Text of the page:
Supporting green power

The Energy [R]evolution demonstrates how the world can get from where we are now, to where we need to be in terms of phasing out fossil fuels, cutting CO2 while ensuring energy security. This includes illustrating how the world’s carbon emissions from the energy and transport sectors alone can peak by 2015 and be cut by over 80 percent by 2050. This phase-out of fossil fuels offers substantial other benefits such as independence from world market fossil fuel prices as well as the creation of millions of new green jobs.

In India, because our energy infrastructure is not fully developed as yet, we have the opportunity to make the right choices today. We can choose between abundantly available renewable and sustainable energy that is the way the world is going to be powered in the future or the old, dirty energy technologies that will drive India’s dependence on foreign countries for supply of fuel, whether it is nuclear, coal or oil.

Decentralised renewable energy:

In an effort to bring about this revolution, Greenpeace India is working to promote Decentralized Renewable Energy (DRE).  Decentralised energy systems are based on the idea that energy doesn’t have to be generated in one giant centre and then transported long distances. It can be generated near the place it is needed, and often under the control of the people who will use it.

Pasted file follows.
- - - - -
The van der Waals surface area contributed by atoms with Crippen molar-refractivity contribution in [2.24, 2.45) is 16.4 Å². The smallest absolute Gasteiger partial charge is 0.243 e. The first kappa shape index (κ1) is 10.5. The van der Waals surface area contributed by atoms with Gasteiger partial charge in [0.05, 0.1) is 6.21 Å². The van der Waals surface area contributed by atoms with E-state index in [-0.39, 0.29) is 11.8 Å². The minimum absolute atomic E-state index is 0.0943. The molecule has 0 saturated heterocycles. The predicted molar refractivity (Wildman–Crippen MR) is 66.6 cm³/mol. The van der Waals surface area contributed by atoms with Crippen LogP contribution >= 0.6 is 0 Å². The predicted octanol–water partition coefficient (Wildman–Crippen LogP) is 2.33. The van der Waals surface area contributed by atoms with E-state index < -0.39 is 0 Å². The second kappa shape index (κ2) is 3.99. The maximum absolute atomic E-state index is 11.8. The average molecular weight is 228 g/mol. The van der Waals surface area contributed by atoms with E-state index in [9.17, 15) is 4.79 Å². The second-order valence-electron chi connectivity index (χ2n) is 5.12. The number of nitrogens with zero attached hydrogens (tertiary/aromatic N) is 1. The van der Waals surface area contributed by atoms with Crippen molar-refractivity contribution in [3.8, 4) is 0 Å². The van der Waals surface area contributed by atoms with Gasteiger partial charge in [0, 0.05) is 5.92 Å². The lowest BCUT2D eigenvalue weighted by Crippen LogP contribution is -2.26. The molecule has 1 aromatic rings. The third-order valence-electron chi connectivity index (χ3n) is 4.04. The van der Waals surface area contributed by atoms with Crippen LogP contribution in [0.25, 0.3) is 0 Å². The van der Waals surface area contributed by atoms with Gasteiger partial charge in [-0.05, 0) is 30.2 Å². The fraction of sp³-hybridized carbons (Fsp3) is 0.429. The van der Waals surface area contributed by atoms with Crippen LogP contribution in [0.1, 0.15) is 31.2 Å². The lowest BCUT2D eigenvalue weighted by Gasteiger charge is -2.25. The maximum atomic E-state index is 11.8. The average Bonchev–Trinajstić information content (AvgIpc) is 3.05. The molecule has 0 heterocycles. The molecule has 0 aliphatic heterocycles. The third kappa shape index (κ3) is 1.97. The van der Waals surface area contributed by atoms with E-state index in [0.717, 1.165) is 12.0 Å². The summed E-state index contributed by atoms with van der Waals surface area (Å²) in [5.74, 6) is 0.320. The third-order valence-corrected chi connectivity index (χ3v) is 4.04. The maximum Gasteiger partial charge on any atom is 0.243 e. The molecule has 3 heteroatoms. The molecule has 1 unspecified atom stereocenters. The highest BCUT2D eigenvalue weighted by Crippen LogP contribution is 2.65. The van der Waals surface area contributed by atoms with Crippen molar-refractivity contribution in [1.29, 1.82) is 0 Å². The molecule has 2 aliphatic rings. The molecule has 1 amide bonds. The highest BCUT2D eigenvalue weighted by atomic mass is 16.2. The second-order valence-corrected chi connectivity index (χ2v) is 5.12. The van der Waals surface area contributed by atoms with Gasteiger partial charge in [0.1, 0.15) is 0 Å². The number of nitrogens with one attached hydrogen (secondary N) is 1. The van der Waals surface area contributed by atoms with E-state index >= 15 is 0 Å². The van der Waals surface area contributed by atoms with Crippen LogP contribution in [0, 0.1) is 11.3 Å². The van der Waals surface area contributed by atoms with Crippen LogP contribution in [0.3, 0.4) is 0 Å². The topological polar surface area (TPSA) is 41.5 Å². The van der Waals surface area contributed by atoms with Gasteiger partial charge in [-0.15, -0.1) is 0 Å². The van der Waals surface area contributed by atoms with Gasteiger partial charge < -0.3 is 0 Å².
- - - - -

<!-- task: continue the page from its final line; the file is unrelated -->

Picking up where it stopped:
As decentralised energy system serves people locally, it will necessarily be smaller than the huge power stations in a centralised system.  Renewable energy technologies are ideally suited to this type of small-scale energy generation and have the advantage that they won’t pollute the air, water and land of the people who live nearby.  Renewable energy technologies also don’t generate greenhouse gases and therefore won’t exacerbate climate change.

In India, where the vast size of the country and the huge power deficits mean that most people – particularly those in rural areas – can’t rely on their electricity supply, DRE systems are particularly relevant.  The beauty of operating on such a small scale means that the energy supply can be designed to exactly suit the needs of the community it serves.